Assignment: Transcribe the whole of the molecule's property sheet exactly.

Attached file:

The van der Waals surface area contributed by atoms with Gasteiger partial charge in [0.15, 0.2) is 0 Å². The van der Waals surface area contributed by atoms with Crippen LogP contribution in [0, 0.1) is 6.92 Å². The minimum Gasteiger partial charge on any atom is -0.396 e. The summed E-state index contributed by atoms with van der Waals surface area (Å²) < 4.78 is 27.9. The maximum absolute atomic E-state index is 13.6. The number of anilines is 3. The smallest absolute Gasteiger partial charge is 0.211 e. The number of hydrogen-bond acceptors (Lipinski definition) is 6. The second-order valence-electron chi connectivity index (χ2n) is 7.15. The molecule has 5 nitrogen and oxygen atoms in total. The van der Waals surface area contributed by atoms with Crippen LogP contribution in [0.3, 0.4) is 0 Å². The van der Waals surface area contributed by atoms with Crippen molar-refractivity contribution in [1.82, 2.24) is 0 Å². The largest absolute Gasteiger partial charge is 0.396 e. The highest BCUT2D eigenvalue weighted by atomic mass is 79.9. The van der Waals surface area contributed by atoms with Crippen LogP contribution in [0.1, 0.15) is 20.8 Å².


The van der Waals surface area contributed by atoms with Gasteiger partial charge in [0.15, 0.2) is 0 Å². The van der Waals surface area contributed by atoms with Crippen LogP contribution in [0, 0.1) is 6.92 Å². The minimum Gasteiger partial charge on any atom is -0.396 e. The summed E-state index contributed by atoms with van der Waals surface area (Å²) < 4.78 is 27.9. The maximum absolute atomic E-state index is 13.6. The number of anilines is 3. The smallest absolute Gasteiger partial charge is 0.211 e. The number of hydrogen-bond acceptors (Lipinski definition) is 6. The second-order valence-electron chi connectivity index (χ2n) is 7.15. The molecule has 5 nitrogen and oxygen atoms in total. The van der Waals surface area contributed by atoms with Crippen LogP contribution in [0.3, 0.4) is 0 Å². The van der Waals surface area contributed by atoms with Crippen molar-refractivity contribution in [1.82, 2.24) is 0 Å². The largest absolute Gasteiger partial charge is 0.396 e. The highest BCUT2D eigenvalue weighted by atomic mass is 79.9. The van der Waals surface area contributed by atoms with Crippen LogP contribution in [0.1, 0.15) is 20.8 Å².